There has been a flood of complaints about pipe bursts in the Milnerton area in recent weeks, but the City of Cape Town says normal wear and tear is to blame.
In the past few weeks, Milnerton, Tygerhof and Sandrift have been hit with pipe bursts, and every day, there is a resident on the Milnerton Neighbours Facebook page, complaining about having little or no water.
Suzette Little, area north Mayco member, said: “The high burst rate can be linked to normal wear and tear on the pipework combined with a rezoning exercise taking place in the area.”
The rezoning involves dividing the water supply system into pressure management zones to allow the City to manage water pressure which can extend the life of the pipes, minimising leaks and bursts.
Ms Little said the City had taken steps to reduce the pressure in the pipes, which should help to reduce the number of bursts.
“A pressure-reducing valve was installed on the feed-in to the area, and will be commissioned within the next two weeks in order to reduce water pressure, which will reduce the rate of bursts in the short term as well as over the long term, and reduce wear and tear on the pipes.”
She said some critical pipes in the area were due to be replaced.
Water problems are not a new thing in Milnerton. Two months ago, Milnerton residents said that they were fed up with having to endure water interruptions with no warnings or explanation from the City (“Water worries, Tabletalk, August 22).
Retired City of Cape Town chief engineer Brannon Meyer, believes that the problem is electrolytic corrosion.
According to him, devices called sacrificial anodes are fitted at various locations along the bulk pipeline around the city. There are about 60 of them, each weighing between 20kg and 25kg, and they help to stop accelerated corrosion of the steel pipes.
“If you leave a piece of steel exposed to the elements, it will corrode erode; if you put it into the ground containing various minerals, it will corrode faster and if you put it into water with salt and other minerals, it will corrode even faster. The moisture and specific minerals in the ground and the salt in the water form an electrolyte and react with the steel as in a water pipeline, to form a local cell, like a mini motor car battery, causing a circulating current and this accelerates the corrosion process even more,” said Mr Meyer.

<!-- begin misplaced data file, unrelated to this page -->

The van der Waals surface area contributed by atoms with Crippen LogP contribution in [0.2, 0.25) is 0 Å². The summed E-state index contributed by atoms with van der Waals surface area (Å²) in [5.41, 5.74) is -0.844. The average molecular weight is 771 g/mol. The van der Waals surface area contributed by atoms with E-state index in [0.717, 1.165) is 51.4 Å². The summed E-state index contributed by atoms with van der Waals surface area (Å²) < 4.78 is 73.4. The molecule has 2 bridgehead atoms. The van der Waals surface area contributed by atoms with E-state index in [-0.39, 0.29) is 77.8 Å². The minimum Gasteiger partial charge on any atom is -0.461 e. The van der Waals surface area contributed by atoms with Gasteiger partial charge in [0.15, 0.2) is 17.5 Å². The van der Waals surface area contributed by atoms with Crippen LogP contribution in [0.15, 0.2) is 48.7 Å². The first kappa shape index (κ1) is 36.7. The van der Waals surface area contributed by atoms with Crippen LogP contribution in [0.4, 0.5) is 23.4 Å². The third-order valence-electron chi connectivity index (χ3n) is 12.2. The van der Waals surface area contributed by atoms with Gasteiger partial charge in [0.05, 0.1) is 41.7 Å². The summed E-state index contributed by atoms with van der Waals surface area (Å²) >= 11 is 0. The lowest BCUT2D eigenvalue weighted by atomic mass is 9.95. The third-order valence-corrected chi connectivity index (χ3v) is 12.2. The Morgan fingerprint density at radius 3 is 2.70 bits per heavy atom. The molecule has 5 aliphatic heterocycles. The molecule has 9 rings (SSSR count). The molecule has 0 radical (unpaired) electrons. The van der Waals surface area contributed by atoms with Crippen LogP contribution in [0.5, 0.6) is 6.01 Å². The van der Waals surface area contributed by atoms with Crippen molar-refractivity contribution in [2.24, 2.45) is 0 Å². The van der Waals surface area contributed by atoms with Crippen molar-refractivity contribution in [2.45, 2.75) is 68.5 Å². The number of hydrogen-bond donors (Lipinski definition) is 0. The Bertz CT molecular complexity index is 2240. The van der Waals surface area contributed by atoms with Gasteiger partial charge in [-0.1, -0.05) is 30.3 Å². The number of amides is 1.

He told Off My Trolley’s Brian Joss earlier this year that prior to his retirement he had done essential tests and regular inspections at the 60 sites to check that the anodes and not the pipelines were being corroded. However, he believed that regular testing and inspections had long since stopped (“Warning for City’s piping network,” Tabletalk, May 16).
At the time Xanthea Limberg, Mayco member for informal settlements, water and waste services; and energy, conceded that repair and maintenance of the cathodic corrosion protection systems had taken a back seat.
However she added: “It is highly unlikely that large numbers of catastrophic pipeline failures would occur as there are other corrosion protection measures in place. These include cement sheathings around pipelines and paint coatings on the accessible valves and fittings. During frequent work on our pipelines and other infrastructure, we have not observed areas of extensive steel loss due to corrosion. Any leaks detected are immediately repaired to prevent water loss.”